The name Soldier of Fortune evokes different images for different people. One thing that we could all agree on was that the title reflected the mercenary life; making money at the risk of death. This was something that we wanted to highlight and focus on dramatically throughout the game. However, focusing on this one aspect tended to blind us to the bigger picture of what we were trying to accomplish, and our first few story attempts failed miserably. We focused too much of the gameplay on making money and not enough on finding something that would truly compel the player throughout the game. Nevertheless, even without a story set in stone we began the production of the game. This was a decision that we would come to regret many times throughout the rest of the development cycle.
The bright side to spending a large portion of development time working on a game without a solid story was that most of it was spent on technology creation. The bad part was that many of the levels that were originally planned and created had to be reworked or removed from the game entirely. On top of that, Activision was getting a little nervous that they had not seen any solid gameplay from us yet after almost a year of development. This uneasiness itself caused major turmoil in the development and it took a while for us to settle into the game that we would eventually create.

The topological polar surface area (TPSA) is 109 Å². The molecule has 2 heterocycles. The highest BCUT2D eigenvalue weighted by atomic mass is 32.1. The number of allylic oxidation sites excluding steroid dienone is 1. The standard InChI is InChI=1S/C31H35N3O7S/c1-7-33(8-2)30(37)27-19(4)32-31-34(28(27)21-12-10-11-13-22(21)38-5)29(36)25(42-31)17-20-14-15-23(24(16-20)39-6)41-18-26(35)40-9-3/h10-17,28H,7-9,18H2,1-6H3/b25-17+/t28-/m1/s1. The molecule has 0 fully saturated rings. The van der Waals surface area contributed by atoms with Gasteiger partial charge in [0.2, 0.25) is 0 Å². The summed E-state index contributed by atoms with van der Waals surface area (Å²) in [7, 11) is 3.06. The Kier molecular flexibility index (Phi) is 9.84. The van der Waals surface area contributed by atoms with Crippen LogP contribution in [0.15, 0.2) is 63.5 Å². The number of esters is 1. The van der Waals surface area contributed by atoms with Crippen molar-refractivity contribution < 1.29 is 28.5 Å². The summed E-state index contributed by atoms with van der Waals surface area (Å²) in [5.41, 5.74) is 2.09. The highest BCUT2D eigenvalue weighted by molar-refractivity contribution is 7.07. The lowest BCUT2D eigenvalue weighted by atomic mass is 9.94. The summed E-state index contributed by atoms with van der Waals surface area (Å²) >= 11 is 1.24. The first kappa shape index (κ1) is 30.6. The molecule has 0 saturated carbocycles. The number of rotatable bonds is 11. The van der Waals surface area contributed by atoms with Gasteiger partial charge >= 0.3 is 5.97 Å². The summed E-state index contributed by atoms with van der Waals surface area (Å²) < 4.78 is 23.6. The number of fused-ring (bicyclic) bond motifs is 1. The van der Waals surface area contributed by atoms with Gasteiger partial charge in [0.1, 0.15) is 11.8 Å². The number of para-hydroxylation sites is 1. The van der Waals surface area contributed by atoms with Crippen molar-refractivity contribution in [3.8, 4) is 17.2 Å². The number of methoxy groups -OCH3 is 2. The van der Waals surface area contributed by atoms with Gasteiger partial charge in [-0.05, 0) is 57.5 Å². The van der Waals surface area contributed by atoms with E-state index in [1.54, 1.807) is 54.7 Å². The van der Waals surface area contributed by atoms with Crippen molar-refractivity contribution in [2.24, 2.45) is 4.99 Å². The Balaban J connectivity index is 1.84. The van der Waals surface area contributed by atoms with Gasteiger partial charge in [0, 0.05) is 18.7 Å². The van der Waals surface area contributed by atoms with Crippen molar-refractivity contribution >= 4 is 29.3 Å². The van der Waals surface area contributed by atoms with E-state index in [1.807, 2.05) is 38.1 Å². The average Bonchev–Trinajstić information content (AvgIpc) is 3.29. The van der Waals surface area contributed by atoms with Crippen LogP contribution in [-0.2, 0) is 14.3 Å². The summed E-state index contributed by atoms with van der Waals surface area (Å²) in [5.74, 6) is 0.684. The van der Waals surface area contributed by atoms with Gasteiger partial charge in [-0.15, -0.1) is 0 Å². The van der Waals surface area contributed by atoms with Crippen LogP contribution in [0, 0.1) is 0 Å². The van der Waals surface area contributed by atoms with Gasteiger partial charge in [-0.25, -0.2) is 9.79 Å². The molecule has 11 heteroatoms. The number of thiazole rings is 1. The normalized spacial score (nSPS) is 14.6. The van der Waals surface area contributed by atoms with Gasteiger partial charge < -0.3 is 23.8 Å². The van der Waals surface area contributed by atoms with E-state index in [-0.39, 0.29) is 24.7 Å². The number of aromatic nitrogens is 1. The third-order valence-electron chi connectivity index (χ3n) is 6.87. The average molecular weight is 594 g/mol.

Luckily, during this time, all of the core technology was implemented and functioning smoothly. Because of this, once we nailed the story down, we were able to jump head-first into the production and quickly create a solid product. In order to achieve a strong sense of realism, we decided to talk to a published author about the script and also to a real-life "military consultant" about how a soldier of fortune truly lives his life. This was one of the major turning points in the development and we were finally able to focus the game into its final product.